Women in Inkland
Editor’s note: Four leading women in the tattoo industry share what it’s like to work in the male-dominated field. These are their stories.
After she slowly pushes her walker along the graffiti-tinged floor, 80-year-old Lorine Christie lowers herself into a weathered leather chair. Accompanied by her granddaughter and great-granddaughter, she is grinning — and it’s not just because it’s her birthday (which she calls turning 40 twice).
She’s beaming because it’s the day she gets her first tattoo. “When I was 20 you would never even think of getting a tattoo,” Christie says.
Suddenly, the other women in the Austin tattoo parlor erupt into chatter as they reminisce about a time when only criminals or men in the military sought out the permanent artwork.
“We’ve got women’s lib, we can do anything now,” Christie says as an artist fires up the tattoo gun and makes its first piercing hum.
Christie is getting a tattoo of the University of Texas’ famed longhorn logo from Deb Obregon, who runs Mom’s Tattoos on the city’s funky south side. She is one of the few female tattoo parlor owners in the state — and in an industry that has long been male dominated.
Obregon drives a minivan and goes by “Mom.” She wears a floral top and a long skirt and has several intricate tattoos on the side of her face. She is a successful business owner, inked from head to toe. And she knows how hard it is for women inside the often-misogynistic world of tattooing.
“I’ve always done what I’ve wanted to do without thinking, ‘Oh, this is a male-dominated industry.’ I didn’t really care when the boys didn’t want to play with me,” she says.
A study by Lightspeed Research found that 59 percent of people with tattoos are women. Another study found that for people under the age of 35, women were tattooed twice as often as men. Overall, the numbers are growing, as 1 in 5 people in the U.S. have a tattoo, up 13 percent since 2007.
But when it comes to who's doing the inking, women are still the minority. Industry insiders say that women are still finding it hard to gain entry. Texas has 1,312 licensed tattoo shops, with 100 in the Central Austin area. Very few of the shops are run by women, but the ones who do are industry leaders.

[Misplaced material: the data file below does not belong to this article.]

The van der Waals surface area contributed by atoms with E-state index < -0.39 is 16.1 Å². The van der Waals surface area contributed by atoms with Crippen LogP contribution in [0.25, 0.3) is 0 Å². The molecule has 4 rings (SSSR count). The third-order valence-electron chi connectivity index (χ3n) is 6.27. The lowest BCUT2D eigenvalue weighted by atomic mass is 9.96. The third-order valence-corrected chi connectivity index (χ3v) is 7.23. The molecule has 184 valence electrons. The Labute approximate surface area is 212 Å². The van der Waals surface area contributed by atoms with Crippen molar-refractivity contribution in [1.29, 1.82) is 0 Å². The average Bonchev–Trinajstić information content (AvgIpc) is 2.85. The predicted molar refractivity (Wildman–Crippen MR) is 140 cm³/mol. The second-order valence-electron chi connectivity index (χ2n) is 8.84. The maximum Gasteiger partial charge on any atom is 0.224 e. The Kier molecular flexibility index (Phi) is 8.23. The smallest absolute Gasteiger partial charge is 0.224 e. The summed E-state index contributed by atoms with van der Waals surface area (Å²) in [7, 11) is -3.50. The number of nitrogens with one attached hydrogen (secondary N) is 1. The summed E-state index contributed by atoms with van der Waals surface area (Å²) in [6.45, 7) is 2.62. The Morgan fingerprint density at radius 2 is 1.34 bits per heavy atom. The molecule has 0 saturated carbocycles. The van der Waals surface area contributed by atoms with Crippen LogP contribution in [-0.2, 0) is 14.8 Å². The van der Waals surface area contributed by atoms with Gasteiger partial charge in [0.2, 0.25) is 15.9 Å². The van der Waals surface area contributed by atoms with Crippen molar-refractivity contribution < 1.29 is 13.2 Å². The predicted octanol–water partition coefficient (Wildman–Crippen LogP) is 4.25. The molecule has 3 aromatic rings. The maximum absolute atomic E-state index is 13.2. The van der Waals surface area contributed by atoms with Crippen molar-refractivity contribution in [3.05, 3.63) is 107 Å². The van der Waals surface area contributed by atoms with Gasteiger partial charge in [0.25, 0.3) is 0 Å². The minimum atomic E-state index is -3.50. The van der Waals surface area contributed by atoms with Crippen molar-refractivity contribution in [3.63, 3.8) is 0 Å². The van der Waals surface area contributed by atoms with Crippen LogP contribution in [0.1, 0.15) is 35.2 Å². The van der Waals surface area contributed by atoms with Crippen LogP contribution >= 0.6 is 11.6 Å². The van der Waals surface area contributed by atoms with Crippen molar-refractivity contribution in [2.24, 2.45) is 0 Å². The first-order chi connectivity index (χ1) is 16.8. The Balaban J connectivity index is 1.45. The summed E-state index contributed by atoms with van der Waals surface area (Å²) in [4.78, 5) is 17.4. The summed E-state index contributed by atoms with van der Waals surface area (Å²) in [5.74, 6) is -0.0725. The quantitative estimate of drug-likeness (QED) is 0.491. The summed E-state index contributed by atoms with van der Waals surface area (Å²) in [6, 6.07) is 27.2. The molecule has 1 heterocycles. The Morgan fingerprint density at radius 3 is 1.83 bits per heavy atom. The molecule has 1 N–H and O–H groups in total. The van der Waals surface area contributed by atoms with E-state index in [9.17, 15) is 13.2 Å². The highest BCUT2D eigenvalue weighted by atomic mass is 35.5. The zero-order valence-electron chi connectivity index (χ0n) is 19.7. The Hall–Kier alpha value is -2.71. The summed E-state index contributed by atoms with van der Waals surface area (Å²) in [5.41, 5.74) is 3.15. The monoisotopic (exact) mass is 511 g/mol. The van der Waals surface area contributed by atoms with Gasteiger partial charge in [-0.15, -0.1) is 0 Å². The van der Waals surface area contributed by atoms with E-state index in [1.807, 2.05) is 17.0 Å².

Marcy Molkenthen founded the sprawling Star of Texas Tattoo Art Revival in 2001 and has seen the desire for female tattoo artists grow. Her convention boasts over 4,000 patrons and 300 tattoo artists, and the number of female artists growing every year.
“I would say most shows around the country have around 15 percent [women] artists, but we have at least 30 percent female artists,” says Molkenthen.
She says Austin has always been a welcoming place for female artists — and women who want tattoos. When she moved to the city 20 years ago, she noticed something. “There were a lot of women with sleeve tattoos, especially at Whole Foods,” she chuckles.
She has a theory on why some women were initially not as present in the inking world. “You can’t have a bad day when you’re a tattoo artist; you’re changing somebody’s life, it’s very important to them,” she says. And maybe, she says, the toll of that responsibility could weigh more on women.
Leila Willis-Newton was tattooing her first customer in her parents’ kitchen in Austin at the age of 10. Her father was so impressed that he let her apprentice at his shop — Southside Tattoo — where she is now the only female artist.
“Somebody will walk in the door and see me drawing at the counter and they think I’m the secretary,” says Willis-Newton, now 22. Customers ask her to point them in the direction of a tattoo artist, and when she responds that she is an artist, she is met with laughs or a second request to see a real artist. Sometimes she puts on what she describes as a “more of a masculine persona” just to make a point.
“I’m confident in my womanhood, and I don’t try and hide that, but I will put on a cold face and talk to people sternly. I won’t apologize for it.”
Willis-Newton’s budding career owes a debt to tattoo pioneer Kate Hellenbrand — known in the industry as “Shanghai Kate.” The 72-year-old's career began in the early 1970s as protégé of famous tattoo artist Sailor Jerry Collins and close confidante of artist and designer Ed Hardy.
She began tattooing in New York, illegally, in 1971. In 1979, she moved to Europe and would sit at bars and offer to split the tattoo fee with the bartenders if they would let her ink the patrons. One evening at a bar, she says she saw three gangbangers stampeding her way, purportedly ready to teach her a lesson about women encroaching on their turf. She escaped with her life by hiding in the basement. Ultimately, she decided to head back to the U.S., eventually ending her tour de wanderlust in 2013.
“Austin is a great city and very livable. It’s drawn a great deal of incredible tattoo artists,” she says.
Tennessee-based archaeologist Aaron Deter-Wolf, who studies ancient tattooing practices, says that technology is making it possible for more women to enter the industry. Ten years ago, “lighter weight and alternative technologies like rotary machines favored by many women were often scorned and mocked,” he says.
Instead, artists used two-coil machines, which are heavier, thus harder for most women to hold for hours. Now, rotary machines are often the norm.
Back at Mom's Tattoos, 80-year-old Lorine Christie asks “Mom” if her tattoo is almost done. Obregon places her rotary gear on the table and proudly holds up a mirror for Christie to see her permanent display of Texan pride. Her granddaughter’s soft-spoken voice chirps up for the first time all session to ask if the new body art hurt.
“Only a little, but I’ve earned my stripes now, honey,” Christie says as her wrinkled reflection beams in the mirror.